Nesenkar says, "Attendance was between 1500 and 2000 each of the three nights. Watches were awarded to the winners and runner-ups in each event. John Riggs, brother of the famous Bobby Riggs of tennis, was our non-playing manager and received a beautiful trophy for the team championship."

Nesenkar closes by writing that he and Lowry "are preparing to ship home…and will probably enter the 1946 Nationals" (5). Thus echoing earlier lines in Topics that say…

"Our members are returning from the service so thick and fast it is difficult to keep the news right up to date on the boys still in service. One week they are playing in a tournament in the Pacific Islands and the next couple of weeks they pop up in a tournament in the U.S. Such is the miracle of modern transportation and the efficiency of the Army and Navy in getting men back to civilian life" (Feb., 1946, 4).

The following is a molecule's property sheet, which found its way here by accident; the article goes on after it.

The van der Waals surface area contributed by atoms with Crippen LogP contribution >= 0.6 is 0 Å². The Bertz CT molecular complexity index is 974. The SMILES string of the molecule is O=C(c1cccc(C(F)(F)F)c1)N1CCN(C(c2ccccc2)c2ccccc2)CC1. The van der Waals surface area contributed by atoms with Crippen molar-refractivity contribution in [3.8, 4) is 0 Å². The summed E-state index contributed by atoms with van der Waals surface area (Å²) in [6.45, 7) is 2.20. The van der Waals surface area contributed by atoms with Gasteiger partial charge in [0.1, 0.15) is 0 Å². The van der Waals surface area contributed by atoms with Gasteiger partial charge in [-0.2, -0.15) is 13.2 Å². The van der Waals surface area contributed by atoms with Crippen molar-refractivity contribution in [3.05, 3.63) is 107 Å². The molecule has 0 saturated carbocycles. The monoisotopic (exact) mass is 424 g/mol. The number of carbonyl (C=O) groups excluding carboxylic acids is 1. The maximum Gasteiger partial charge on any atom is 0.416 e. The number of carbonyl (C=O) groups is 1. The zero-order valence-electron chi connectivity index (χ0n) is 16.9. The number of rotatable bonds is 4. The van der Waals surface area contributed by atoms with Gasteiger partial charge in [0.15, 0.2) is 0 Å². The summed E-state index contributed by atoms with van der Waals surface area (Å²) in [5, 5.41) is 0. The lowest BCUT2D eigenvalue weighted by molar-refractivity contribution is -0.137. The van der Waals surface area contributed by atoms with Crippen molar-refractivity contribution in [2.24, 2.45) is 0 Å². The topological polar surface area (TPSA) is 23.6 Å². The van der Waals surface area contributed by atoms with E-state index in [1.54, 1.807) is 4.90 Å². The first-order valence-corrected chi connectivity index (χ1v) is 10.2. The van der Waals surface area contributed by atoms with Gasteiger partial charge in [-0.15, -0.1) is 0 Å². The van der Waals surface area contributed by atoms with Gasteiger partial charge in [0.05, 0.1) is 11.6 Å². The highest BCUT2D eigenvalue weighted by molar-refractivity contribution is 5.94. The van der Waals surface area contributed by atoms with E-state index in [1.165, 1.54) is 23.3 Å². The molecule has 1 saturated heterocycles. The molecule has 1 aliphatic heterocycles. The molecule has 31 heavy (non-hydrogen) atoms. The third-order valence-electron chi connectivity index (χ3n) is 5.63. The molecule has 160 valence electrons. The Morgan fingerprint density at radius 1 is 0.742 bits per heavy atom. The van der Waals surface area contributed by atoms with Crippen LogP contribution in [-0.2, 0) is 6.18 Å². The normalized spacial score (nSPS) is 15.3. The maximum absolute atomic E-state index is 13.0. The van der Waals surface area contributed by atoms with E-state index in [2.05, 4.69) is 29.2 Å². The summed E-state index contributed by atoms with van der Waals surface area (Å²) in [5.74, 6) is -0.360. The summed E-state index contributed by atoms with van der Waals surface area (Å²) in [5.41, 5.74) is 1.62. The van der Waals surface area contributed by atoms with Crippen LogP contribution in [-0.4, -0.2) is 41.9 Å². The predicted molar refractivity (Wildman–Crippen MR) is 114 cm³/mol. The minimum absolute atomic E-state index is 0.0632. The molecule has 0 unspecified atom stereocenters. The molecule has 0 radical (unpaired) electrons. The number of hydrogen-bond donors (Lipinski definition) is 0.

*The Mar., 1946 Topics, in celebrating Clark’s 10th Anniversary in show business, quoted "some statistical excerpts" from Cokey’s "publicity booklet." He started "entertaining theatre and night club audiences" at the College Inn in Chicago’s Hotel Sherman. Once, shuttling between "the College Inn and the Chicago theatre," he did 8 shows and 2 rehearsals in one day. Since his premier he’s used "24,500 t.t. balls" at a cost of "$2,940," has "worn out 26 pairs of tennis shoes," has "given away 115,000 table tennis balls" after having "spent a total of 32 twelve-hour days scribbling his name on them," and estimates that if "all the words rattled off" by his commentators "were published in novel form, it would approximate 367 books—a stack of conversation higher than an average tree" (16). And, as if just these few excerpts I’ve given weren’t enough, comes the overkill of more of the same in the Dec., ‘46 Topics: "During his 8,125 performances through sweat and worry he lost 4 tons, making his present weight minus 7,800 lbs. Of course he replaced this by eating occasionally."

If this senseless patter gets into Clark’s act, looks to pass for comedy, Cokey and his partner Ham Canning, back now in the States, along with Tom Greenway, their commentator, won’t be at the El Capitan theatre in Hollywood with Ken Murry’s "Blackouts of 1946" as scheduled (7)—no, indeed, for the curtain will have come down permanently on them.